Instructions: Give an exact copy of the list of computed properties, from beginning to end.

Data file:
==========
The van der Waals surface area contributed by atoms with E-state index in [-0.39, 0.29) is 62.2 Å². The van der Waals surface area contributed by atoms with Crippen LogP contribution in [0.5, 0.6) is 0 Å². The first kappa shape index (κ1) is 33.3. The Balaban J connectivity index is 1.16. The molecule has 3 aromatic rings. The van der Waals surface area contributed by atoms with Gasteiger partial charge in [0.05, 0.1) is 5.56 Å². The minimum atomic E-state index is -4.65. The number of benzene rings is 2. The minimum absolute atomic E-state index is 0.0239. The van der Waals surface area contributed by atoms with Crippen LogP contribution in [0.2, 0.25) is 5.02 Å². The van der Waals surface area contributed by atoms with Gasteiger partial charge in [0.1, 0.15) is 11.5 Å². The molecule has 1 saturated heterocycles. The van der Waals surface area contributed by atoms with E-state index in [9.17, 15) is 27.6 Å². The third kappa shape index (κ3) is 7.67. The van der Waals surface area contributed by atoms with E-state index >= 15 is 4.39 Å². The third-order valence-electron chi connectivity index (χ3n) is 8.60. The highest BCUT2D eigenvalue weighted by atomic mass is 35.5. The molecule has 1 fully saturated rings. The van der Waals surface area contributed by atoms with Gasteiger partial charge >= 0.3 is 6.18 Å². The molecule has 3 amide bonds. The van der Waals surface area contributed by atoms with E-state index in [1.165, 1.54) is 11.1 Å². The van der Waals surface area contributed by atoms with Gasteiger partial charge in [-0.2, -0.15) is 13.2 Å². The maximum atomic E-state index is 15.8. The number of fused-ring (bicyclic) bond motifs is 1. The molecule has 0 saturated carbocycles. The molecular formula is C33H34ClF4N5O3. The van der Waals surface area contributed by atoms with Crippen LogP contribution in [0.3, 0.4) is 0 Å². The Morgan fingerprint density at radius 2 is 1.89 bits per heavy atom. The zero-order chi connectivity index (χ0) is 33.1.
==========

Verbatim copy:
The van der Waals surface area contributed by atoms with E-state index in [-0.39, 0.29) is 62.2 Å². The van der Waals surface area contributed by atoms with Crippen LogP contribution in [0.5, 0.6) is 0 Å². The first kappa shape index (κ1) is 33.3. The Balaban J connectivity index is 1.16. The molecule has 3 aromatic rings. The van der Waals surface area contributed by atoms with Gasteiger partial charge in [0.05, 0.1) is 5.56 Å². The minimum atomic E-state index is -4.65. The number of benzene rings is 2. The minimum absolute atomic E-state index is 0.0239. The van der Waals surface area contributed by atoms with Crippen LogP contribution in [0.2, 0.25) is 5.02 Å². The van der Waals surface area contributed by atoms with Gasteiger partial charge in [0.1, 0.15) is 11.5 Å². The molecule has 1 saturated heterocycles. The van der Waals surface area contributed by atoms with E-state index in [9.17, 15) is 27.6 Å². The third kappa shape index (κ3) is 7.67. The van der Waals surface area contributed by atoms with E-state index >= 15 is 4.39 Å². The third-order valence-electron chi connectivity index (χ3n) is 8.60. The highest BCUT2D eigenvalue weighted by atomic mass is 35.5. The molecule has 1 fully saturated rings. The van der Waals surface area contributed by atoms with Gasteiger partial charge >= 0.3 is 6.18 Å². The molecule has 3 amide bonds. The van der Waals surface area contributed by atoms with E-state index in [1.165, 1.54) is 11.1 Å². The van der Waals surface area contributed by atoms with Gasteiger partial charge in [-0.2, -0.15) is 13.2 Å². The maximum atomic E-state index is 15.8. The number of fused-ring (bicyclic) bond motifs is 1. The molecule has 0 saturated carbocycles. The molecular formula is C33H34ClF4N5O3. The van der Waals surface area contributed by atoms with Crippen LogP contribution in [0.3, 0.4) is 0 Å². The Morgan fingerprint density at radius 2 is 1.89 bits per heavy atom. The zero-order chi connectivity index (χ0) is 33.1.